Working with the New Point Of Service APIs in Windows 8.1

Introduction

Smart Devices are increasingly being used at Point of Service (POS) terminals.

Increasingly, we are seeing tablets being used as checkout devices. To capitalize on the potential, Microsoft has introduced first class support for Point of Service devices with new APIs that specialize for these devices. These APIs will work with barcode scanners and magnetic stripe readers and do not rely on manufacturer-specific solutions. Instead, Microsoft has provided manufacturer-neutral APIs, which can be used in Windows Store applications to interact with the POS devices.

Point of Service APIs

These APIs reside in the Windows.Device.PointOfService namespace and are available for both XAML developers as well as web developers (JavaScript).

The barcode scanner is represented by the BarcodeScanner class, which resides in the Windows.Device.PointOfService.

You can get a BarcodeScanner object in one of two ways:

1. Call Windows.Device.PointOfService.BarcodeScanner.GetDefaultAsync static method, which will return the first barcode scanner attached to the device on which the application will be running.

2. Call Windows.Device.PointOfService.BarcodeScanner.FromIdAsync method, which will return a specific BarcodeScanner object depending on the DeviceInformationId parameter.

To get exclusive access to the scanner device, call the ClaimScannerAsync API.

The magnetic strip reader resides in the Windows.Device.PointOfService namespace as MagneticStripeReader class. The methods on this class are similar to the ones on BarcodeScanner class except one difference; to get exclusive access, you would call the ClaimReaderAsync API.

Hands On

In our demo application, we will create a simple Windows Store application, which will connect to a magnetic stripe reader and receive data from it.

Create a new Windows Store application titled WindowsPointOfServiceDemo.

New Project
New Project


Add three Button controls. The first button, buttonGetReader, will be to get a handle to a Magnetic Stripe Reader and claim exclusive access to the magnetic stripe reader. The second button, buttonStartReadingMagneticData, will begin processing data received from the magnetic stripe reader. The last button, buttonStopReading, will release exclusive access to the magnetic stripe reader.

Since we will be working with PointOfService APIs, we need to include the Windows.Devices.PointOfService namespace  in the code-behind file.

//Mainpage.xaml.cs
using Windows.Devices.PointOfService;
Next, we will add a MagneticStripeReader instance.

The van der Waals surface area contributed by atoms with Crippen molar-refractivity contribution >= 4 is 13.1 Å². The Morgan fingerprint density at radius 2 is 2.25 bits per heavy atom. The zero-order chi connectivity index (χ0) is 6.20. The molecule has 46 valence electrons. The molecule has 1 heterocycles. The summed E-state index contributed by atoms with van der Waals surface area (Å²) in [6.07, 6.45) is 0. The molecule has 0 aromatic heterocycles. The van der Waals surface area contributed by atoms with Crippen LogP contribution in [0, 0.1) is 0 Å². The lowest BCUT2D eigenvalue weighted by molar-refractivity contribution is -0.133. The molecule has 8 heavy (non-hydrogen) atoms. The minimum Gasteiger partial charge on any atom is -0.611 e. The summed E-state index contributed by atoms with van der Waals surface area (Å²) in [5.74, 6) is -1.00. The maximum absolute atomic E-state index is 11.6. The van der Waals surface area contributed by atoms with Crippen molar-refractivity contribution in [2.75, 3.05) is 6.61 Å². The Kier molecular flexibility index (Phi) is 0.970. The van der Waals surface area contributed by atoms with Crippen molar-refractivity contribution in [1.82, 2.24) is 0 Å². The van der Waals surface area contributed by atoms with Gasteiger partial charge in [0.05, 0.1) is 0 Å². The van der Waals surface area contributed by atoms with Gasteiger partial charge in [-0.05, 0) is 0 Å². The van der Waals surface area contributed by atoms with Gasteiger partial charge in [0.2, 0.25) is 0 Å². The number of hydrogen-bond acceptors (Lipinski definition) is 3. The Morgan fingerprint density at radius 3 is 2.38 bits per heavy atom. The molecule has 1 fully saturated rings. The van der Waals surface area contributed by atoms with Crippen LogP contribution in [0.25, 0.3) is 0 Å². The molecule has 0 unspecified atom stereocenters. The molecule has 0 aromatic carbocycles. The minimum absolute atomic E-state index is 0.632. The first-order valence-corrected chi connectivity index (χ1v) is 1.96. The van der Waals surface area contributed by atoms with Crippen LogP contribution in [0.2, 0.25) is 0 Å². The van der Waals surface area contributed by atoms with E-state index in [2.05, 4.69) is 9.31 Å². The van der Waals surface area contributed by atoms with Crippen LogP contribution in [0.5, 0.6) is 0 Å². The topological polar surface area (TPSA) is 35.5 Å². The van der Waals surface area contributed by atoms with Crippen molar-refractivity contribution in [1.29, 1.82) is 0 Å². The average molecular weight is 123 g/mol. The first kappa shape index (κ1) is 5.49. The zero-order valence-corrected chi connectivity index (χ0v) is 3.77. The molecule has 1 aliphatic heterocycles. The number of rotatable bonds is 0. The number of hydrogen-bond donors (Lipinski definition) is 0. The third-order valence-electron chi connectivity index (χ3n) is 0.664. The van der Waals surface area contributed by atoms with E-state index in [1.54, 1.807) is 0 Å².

public sealed partial class MainPage : Page
    {
        MagneticStripeReader myReader = null;
 ClaimedMagneticStripeReader myClaimedReader = null;
        public MainPage()
        {
            this.InitializeComponent();
        }
    }

In the event handler for the buttonGetReader click event, we will invoke the static API Windows.Device.PointOfService.MagneticStripeReader.GetDefaultAsync to get the handle to the first available strip reader.

        private async void buttonGetReader_Click(object sender, RoutedEventArgs e)

        {

            myReader = await MagneticStripeReader.GetDefaultAsync();

            if (myReader != null)

                myClaimedReader = await myReader.ClaimReaderAsync();

        }

Next, we will enable the magnetic strip reader to receive data, and also specify the callback to be invoked when a Bank Card Data Received event occurs (when a bank card is swiped).

private async void buttonStartReadingMagneticData_Click(object sender, RoutedEventArgs e)
        {
            await myClaimedReader.EnableAsync();
myClaimedReader.BankCardDataReceived += myClaimedReader_BankCardDataReceived;
            
        }

Now, our magnetic strip reader will be receiving data. To listen to the data, we add code in the myClaimedReader_BankCardDataReceived event handler.

void myClaimedReader_BankCardDataReceived(ClaimedMagneticStripeReader sender, MagneticStripeReaderBankCardDataReceivedEventArgs args)
        {
            textBoxAccountNumber.Text = args.AccountNumber;
            
        }
 

Finally, we implement the buttonStopReading button’s click event handler. In this method, we will release the exclusive access and also unregister event handlers for BankCardDataReceived event.

private async void buttonStopReading_Click(object sender, RoutedEventArgs e)
        {
            await myClaimedReader.DisableAsync();
            myClaimedReader.BankCardDataReceived -= myClaimedReader_BankCardDataReceived;
        }

We are now ready to test our code. If you have trouble following along, you can download a copy of this sample below.

If you have a POS device and attach it to a Windows machine running Windows 8.1 and run this application, you can test out the application we have built.

Summary

In this article, we learned about the built-in API support for Point of Service devices like barcode scanner and magnetic strip reader. I hope you have found this information useful.

About the author

Vipul Patel is a Program Manager currently working at Amazon Corporation. He has formerly worked at Microsoft in the Lync team and in the .NET team (in the Base Class libraries and the Debugging and Profiling team). He can be reached at vipul.patel@hotmail.com



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